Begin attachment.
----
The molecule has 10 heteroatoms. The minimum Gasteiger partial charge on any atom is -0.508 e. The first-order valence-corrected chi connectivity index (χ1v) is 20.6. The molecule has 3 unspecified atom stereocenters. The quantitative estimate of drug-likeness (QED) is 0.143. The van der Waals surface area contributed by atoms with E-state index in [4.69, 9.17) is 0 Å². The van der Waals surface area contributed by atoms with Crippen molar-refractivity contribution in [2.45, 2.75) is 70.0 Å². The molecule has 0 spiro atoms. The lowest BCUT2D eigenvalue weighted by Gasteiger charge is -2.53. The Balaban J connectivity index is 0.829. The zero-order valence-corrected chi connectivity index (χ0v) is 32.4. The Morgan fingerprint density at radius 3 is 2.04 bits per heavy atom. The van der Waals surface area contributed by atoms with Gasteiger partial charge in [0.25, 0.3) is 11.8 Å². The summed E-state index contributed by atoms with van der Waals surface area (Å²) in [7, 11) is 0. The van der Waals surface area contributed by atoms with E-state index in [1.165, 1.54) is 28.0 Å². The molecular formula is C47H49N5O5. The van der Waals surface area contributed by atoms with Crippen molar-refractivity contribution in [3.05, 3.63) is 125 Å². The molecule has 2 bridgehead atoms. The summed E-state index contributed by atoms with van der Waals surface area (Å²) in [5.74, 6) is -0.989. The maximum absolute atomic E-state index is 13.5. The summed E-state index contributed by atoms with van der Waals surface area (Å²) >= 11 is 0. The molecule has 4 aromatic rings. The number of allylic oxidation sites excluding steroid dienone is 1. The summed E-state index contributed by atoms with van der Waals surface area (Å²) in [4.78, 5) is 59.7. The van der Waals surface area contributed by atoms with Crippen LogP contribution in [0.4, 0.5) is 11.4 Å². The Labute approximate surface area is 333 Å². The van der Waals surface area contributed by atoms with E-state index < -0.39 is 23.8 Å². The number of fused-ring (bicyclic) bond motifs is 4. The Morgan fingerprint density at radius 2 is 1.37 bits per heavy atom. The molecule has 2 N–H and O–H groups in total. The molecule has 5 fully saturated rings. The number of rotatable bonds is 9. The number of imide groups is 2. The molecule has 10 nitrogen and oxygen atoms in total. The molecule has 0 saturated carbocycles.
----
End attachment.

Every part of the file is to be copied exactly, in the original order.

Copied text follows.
The molecule has 10 heteroatoms. The minimum Gasteiger partial charge on any atom is -0.508 e. The first-order valence-corrected chi connectivity index (χ1v) is 20.6. The molecule has 3 unspecified atom stereocenters. The quantitative estimate of drug-likeness (QED) is 0.143. The van der Waals surface area contributed by atoms with E-state index in [4.69, 9.17) is 0 Å². The van der Waals surface area contributed by atoms with Crippen molar-refractivity contribution in [2.45, 2.75) is 70.0 Å². The molecule has 0 spiro atoms. The lowest BCUT2D eigenvalue weighted by Gasteiger charge is -2.53. The Balaban J connectivity index is 0.829. The zero-order valence-corrected chi connectivity index (χ0v) is 32.4. The Morgan fingerprint density at radius 3 is 2.04 bits per heavy atom. The van der Waals surface area contributed by atoms with Gasteiger partial charge in [0.25, 0.3) is 11.8 Å². The summed E-state index contributed by atoms with van der Waals surface area (Å²) in [7, 11) is 0. The van der Waals surface area contributed by atoms with E-state index in [1.165, 1.54) is 28.0 Å². The molecular formula is C47H49N5O5. The van der Waals surface area contributed by atoms with Crippen molar-refractivity contribution in [3.05, 3.63) is 125 Å². The molecule has 2 bridgehead atoms. The summed E-state index contributed by atoms with van der Waals surface area (Å²) in [5.74, 6) is -0.989. The maximum absolute atomic E-state index is 13.5. The summed E-state index contributed by atoms with van der Waals surface area (Å²) >= 11 is 0. The molecule has 4 aromatic rings. The number of allylic oxidation sites excluding steroid dienone is 1. The summed E-state index contributed by atoms with van der Waals surface area (Å²) in [4.78, 5) is 59.7. The van der Waals surface area contributed by atoms with Crippen LogP contribution in [0.4, 0.5) is 11.4 Å². The Labute approximate surface area is 333 Å². The van der Waals surface area contributed by atoms with E-state index < -0.39 is 23.8 Å². The number of fused-ring (bicyclic) bond motifs is 4. The Morgan fingerprint density at radius 2 is 1.37 bits per heavy atom. The molecule has 2 N–H and O–H groups in total. The molecule has 5 fully saturated rings. The number of rotatable bonds is 9. The number of imide groups is 2. The molecule has 10 nitrogen and oxygen atoms in total. The molecule has 0 saturated carbocycles.